Hong Kong's ever-climbing property prices have long made the city a global posterchild for unaffordable housing, but there are signs change may be afoot, if buyers would just believe it.
Hong Kong's property prices have more than doubled since 2009, consistently ranking the city among the world's most expensive property markets. But now, property prices are "quite vulnerable. It's going up only because of a general consensus that it will go up," Nicole Wong, an analyst at CLSA, said recently.
"In general, we are no longer in times of extremely tight supply," she added, noting that the number of units under construction has risen sharply since 2011.
She estimates 15,000 to 18,000 saleable units will be completed over the next couple years, a 40 percent increase on 2013-15. Wong expects developers' pricing power will take a hit, especially as the primary -- or new development -- market's premium over the secondary, or resale, market has shrunk from around 40 percent to 5 percent.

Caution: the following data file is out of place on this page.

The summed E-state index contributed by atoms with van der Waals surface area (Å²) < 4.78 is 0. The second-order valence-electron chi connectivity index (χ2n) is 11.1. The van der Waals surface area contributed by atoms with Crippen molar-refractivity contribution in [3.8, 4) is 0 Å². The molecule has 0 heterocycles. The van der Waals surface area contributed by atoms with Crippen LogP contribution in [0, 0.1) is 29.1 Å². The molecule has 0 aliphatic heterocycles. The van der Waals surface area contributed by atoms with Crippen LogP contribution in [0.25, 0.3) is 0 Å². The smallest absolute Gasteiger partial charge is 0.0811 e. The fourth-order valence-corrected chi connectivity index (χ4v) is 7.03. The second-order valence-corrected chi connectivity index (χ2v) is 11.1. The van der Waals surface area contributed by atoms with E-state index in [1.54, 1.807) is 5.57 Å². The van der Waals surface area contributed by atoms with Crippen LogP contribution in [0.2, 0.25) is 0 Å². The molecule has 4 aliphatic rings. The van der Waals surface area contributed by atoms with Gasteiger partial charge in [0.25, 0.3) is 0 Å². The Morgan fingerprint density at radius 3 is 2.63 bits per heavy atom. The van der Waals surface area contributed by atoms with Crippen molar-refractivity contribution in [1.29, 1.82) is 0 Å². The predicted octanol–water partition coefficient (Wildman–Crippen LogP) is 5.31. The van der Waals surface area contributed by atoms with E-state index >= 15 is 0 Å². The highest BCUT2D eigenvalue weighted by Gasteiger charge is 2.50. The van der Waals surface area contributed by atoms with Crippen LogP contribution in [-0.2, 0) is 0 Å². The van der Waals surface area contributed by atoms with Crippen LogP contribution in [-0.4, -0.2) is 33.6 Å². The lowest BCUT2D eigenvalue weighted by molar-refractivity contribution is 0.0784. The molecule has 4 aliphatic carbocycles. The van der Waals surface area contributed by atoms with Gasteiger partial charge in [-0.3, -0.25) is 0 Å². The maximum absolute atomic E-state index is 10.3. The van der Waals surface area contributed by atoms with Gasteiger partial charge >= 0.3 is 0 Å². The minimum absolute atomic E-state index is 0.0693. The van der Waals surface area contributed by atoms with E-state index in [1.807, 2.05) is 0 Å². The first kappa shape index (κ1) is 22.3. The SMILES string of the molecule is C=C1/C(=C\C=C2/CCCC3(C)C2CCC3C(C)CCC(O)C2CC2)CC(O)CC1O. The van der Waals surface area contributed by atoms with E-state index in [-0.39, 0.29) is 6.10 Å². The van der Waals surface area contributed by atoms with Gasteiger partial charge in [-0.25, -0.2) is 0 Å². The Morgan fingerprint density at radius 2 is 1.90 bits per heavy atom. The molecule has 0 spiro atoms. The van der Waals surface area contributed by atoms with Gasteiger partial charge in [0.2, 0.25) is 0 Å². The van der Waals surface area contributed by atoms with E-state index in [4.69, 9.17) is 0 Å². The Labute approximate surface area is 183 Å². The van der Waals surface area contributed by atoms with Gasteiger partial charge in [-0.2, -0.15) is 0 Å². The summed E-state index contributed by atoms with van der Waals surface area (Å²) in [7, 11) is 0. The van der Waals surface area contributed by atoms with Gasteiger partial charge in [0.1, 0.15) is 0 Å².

Developers have stepped up incentives to buyers, a September Deutsche Bank report noted, adding that secondary transactions were seeing lower average selling prices, sometimes at below-market levels.
That's likely to be just the sort of news the city's chief executive, CY Leung, wants to hear.
In March, he told the Credit Suisse Asian Investors Conference in Hong Kong: "We need to break the backbone of the housing problem," and cited plans to add 480,000 units over the next 10 years. The city is planning to target developments in outlying areas, such as Kowloon East and East Lantau, as well as land reclamation projects between Hong Kong and Lantau islands.